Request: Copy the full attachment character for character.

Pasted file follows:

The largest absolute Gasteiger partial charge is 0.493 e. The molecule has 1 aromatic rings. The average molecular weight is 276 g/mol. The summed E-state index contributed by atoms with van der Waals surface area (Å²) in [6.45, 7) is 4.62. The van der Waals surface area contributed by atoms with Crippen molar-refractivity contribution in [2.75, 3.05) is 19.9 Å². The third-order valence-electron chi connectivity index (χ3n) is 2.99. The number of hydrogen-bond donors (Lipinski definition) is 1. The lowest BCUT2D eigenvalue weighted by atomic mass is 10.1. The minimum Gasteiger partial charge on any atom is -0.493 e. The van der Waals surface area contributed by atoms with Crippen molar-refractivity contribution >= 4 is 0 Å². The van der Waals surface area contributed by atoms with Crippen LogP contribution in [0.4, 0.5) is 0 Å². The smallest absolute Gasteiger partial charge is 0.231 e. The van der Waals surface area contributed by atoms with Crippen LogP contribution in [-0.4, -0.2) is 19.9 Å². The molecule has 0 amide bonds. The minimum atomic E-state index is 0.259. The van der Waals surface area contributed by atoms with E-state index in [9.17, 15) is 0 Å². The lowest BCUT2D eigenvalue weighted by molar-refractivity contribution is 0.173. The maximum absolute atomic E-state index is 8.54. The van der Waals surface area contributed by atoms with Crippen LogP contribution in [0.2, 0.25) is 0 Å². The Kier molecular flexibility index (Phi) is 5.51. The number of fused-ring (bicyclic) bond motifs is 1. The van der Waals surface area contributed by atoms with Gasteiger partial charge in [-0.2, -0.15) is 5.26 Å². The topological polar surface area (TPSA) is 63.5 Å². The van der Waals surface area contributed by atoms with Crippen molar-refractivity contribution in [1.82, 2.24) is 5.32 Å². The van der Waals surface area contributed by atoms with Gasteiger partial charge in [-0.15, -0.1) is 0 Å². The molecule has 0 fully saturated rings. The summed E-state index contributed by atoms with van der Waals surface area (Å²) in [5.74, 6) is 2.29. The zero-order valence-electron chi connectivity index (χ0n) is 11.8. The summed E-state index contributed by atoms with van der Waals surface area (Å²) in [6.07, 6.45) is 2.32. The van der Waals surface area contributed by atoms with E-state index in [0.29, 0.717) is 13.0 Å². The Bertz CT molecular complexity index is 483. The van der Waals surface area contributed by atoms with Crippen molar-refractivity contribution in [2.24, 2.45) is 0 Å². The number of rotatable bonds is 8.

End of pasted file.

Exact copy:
The largest absolute Gasteiger partial charge is 0.493 e. The molecule has 1 aromatic rings. The average molecular weight is 276 g/mol. The summed E-state index contributed by atoms with van der Waals surface area (Å²) in [6.45, 7) is 4.62. The van der Waals surface area contributed by atoms with Crippen molar-refractivity contribution in [2.75, 3.05) is 19.9 Å². The third-order valence-electron chi connectivity index (χ3n) is 2.99. The number of hydrogen-bond donors (Lipinski definition) is 1. The lowest BCUT2D eigenvalue weighted by atomic mass is 10.1. The minimum Gasteiger partial charge on any atom is -0.493 e. The van der Waals surface area contributed by atoms with Crippen molar-refractivity contribution >= 4 is 0 Å². The van der Waals surface area contributed by atoms with Crippen LogP contribution in [0.4, 0.5) is 0 Å². The smallest absolute Gasteiger partial charge is 0.231 e. The van der Waals surface area contributed by atoms with Crippen LogP contribution in [-0.4, -0.2) is 19.9 Å². The molecule has 0 amide bonds. The minimum atomic E-state index is 0.259. The van der Waals surface area contributed by atoms with E-state index in [9.17, 15) is 0 Å². The lowest BCUT2D eigenvalue weighted by molar-refractivity contribution is 0.173. The maximum absolute atomic E-state index is 8.54. The van der Waals surface area contributed by atoms with Crippen LogP contribution in [0.2, 0.25) is 0 Å². The Kier molecular flexibility index (Phi) is 5.51. The number of fused-ring (bicyclic) bond motifs is 1. The van der Waals surface area contributed by atoms with Gasteiger partial charge in [-0.2, -0.15) is 5.26 Å². The topological polar surface area (TPSA) is 63.5 Å². The van der Waals surface area contributed by atoms with Crippen molar-refractivity contribution in [1.82, 2.24) is 5.32 Å². The van der Waals surface area contributed by atoms with Gasteiger partial charge in [-0.15, -0.1) is 0 Å². The molecule has 0 fully saturated rings. The summed E-state index contributed by atoms with van der Waals surface area (Å²) in [5.74, 6) is 2.29. The zero-order valence-electron chi connectivity index (χ0n) is 11.8. The summed E-state index contributed by atoms with van der Waals surface area (Å²) in [6.07, 6.45) is 2.32. The van der Waals surface area contributed by atoms with E-state index in [0.29, 0.717) is 13.0 Å². The Bertz CT molecular complexity index is 483. The van der Waals surface area contributed by atoms with Crippen molar-refractivity contribution in [2.24, 2.45) is 0 Å². The number of rotatable bonds is 8.